This glossary exists to elaborate on a few subjects whose understanding may be useful in the lecture of my expedition reports. If there is anything about my reports that is unclear to you, feel free to drop me a message and I'll comment on the subject here.
Now, is there a deeper meaning and/or reason behind this fact? Erm... of course there is! Ahem. Two, even.
First, it's comfortable. At least at the day of the hash, sometimes my feet figuratively kill me the day after. And second, I sometimes forget to check terrain maps.
Cantons are the Swiss equivalent to British counties, US states and French regions. Except for the fact that they are so small that there may well be about eight in a single graticule – and that with no single graticule being entirely located in Switzerland. Depending on how you count, there are between 23 and 26 cantons in Switzerland.
Those cantons are rather important in Swiss culture. Every canton has its own customs, its own dialects or even languages, its own friends and its own enemies. Of course, they're never at war with each other (we're talking Switzerland – Swiss hate war), but there are certain antipathies. For example, the French-speaking cantons (known as la Romandie) generally dislike the cantons with German-related languages; the Zurichois deride the allegedly naive Argovians and the not-only-allegedly slow Bernese; and the arrogant Zurichois, such as myself, are universally despised. The arguably strongest antipathy exists between the cantons of Zurich and Basle. It has been proven to have been upheld for millenia and manifests itself mainly at soccer matches these days.
I personally think that every canton has its own beauty and that most of the clichés, such as people from Appenzell being extremely stubborn are wrong or at least have some exceptions. That didn't keep me from learning all of their dialects in order to not be recognized as a Zurichois. I horribly failed at Walser (really, really archaic) and some of the French-, Italian- and Romansh-based ones, though.
Unlike most Swiss, I never took English at school, as I preferred other languages which I considered more urgent to learn. Such as Ancient Greek and Hittite. That's why my expedition narratives look like a second-grader's "What I did last weekend" report. It's because my sorry excuse for a grasp of the English language originates directly from the blogosphere. And from an elderly neighbour (the u is important here) from Britain to whom I talk sometimes.
I do consider learning English at some point in the mid-term future, but right now, I really don't have the time. So if you don't understand something I'm trying to express, feel free to ask. Having my mistakes pointed out to me facilitates learning from them quite considerably. Or just edit my rigmarole if you think you know what it's supposed to mean.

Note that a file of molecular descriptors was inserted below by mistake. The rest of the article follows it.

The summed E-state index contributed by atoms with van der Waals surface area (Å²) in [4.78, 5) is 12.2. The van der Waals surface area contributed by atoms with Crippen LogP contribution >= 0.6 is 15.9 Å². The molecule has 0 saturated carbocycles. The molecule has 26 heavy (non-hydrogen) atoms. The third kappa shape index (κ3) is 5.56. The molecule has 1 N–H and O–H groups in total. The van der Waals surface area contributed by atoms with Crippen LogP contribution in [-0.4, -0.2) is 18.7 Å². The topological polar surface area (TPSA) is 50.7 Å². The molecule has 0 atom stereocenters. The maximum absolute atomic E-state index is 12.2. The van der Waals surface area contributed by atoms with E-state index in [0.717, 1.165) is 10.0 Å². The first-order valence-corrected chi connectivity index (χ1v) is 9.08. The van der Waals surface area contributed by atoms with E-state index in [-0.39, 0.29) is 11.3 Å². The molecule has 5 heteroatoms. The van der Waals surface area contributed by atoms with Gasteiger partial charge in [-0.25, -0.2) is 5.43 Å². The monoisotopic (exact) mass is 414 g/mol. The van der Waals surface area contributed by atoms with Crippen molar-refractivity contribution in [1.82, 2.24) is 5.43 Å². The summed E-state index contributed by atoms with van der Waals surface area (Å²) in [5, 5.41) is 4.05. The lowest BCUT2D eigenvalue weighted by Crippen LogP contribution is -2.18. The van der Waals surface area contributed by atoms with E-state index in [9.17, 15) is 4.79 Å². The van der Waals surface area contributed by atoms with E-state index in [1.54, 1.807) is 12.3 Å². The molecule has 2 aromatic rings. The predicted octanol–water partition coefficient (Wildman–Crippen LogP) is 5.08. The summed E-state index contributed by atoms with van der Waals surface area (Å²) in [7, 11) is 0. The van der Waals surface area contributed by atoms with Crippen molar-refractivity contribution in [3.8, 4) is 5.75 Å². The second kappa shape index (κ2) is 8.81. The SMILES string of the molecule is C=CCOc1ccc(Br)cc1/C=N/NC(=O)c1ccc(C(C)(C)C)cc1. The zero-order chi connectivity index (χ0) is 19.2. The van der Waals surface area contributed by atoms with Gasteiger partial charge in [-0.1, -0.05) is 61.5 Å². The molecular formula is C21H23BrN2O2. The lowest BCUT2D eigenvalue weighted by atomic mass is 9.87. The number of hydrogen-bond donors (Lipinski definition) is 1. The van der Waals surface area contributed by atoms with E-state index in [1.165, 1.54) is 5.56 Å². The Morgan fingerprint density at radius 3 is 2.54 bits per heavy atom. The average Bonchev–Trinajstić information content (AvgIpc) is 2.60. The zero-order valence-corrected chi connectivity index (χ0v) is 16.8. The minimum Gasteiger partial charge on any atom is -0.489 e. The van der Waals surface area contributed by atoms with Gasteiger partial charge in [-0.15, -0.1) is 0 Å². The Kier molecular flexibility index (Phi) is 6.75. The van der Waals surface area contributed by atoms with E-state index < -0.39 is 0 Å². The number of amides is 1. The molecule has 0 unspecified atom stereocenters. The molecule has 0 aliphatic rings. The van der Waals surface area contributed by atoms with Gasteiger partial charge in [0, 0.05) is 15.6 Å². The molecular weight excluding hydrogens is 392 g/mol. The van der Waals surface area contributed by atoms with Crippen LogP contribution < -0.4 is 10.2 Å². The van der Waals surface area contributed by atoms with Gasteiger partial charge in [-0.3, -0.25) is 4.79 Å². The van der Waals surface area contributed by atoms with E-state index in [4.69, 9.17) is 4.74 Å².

My expedition reports are written from a third-person perspective. Don't ask me why, but telling a story and using the word "me" in it feels odd to me somehow. Thinking about it, it may be because of all that Caesar I read when I was a boy.
I am rather uncomfortable with posting pictures of myself to the tubes. Therefore I radically refrain from it.
While this prohibits me from officially claiming any achievements, I put the ribbons that I or others think I earned on the expedition and user pages symbolically. Encouraged by Jim, I have also started putting my name on some achievement pages. Please contact me if this disturbs you, and I will remove it.
I am well aware that my identity (including postal address, email and phone number) can easily be revealed by many of the people on this wiki (even a short contemplation makes me think of a lot of ways), but I'm fine with this particular human species. I just don't want to force-feed my personal data to every single Youtube-commenting creature lurking in the intersphere.
 Schmidlin-Habermacher, Gertrud
Gertrud Schmidlin, née Habermacher, lived from 1918-02-08 to 2007-06-16. She lies buried by a catholic church in Emmen, canton of Lucerne. That's all I know about her.
Ever since I hunted down 2012-06-25 47 8 to find it lying on her grave, I have felt strangely connected to her. I think of her when I climb steep mountains or lie on the ground waiting for a thunderstorm to subside. In a way, she has become a Patron of Geohashing to me.
When referring to countries, cantons, towns or other places, I will generally use the English exonym where one is available. This rule does not apply to graticules, who usually are named in the (official) language which is most common in the graticule. This leads to some minor inconsistencies: For example, the cities of Basle, Berne, Geneva and Zurich lie in the graticules of Basel, Bern, Genève and Zürich (with those funny little dots), respectively. However, the connection should be rather obvious.
I will also sometimes literally translate single toponyms once in a report if I think the meaning of the name adds something to it.
The two-letter codes after some toponyms refer to the containing canton. For example, Emmen LU is in the canton of Lucerne, and Au ZH is in the canton of Zurich.
As for demonyms, I regularly use the French word Zurichois (Zurichoise for females) for inhabitants of Zurich. Other than that, I only use existing demonyms, or a paraphrase if none exists.
I was born in the city of Zurich, grew up there, live there, study there and work (mostly) there. It is thus no wonder I feel a strong bond to the city. I write this as an excuse for the times when I start to praise and glorify it with little or no context. It isn't politically or touristically motivated. It's because Zurich is a wunderful place to live and I realize that fact anew about twice an hour.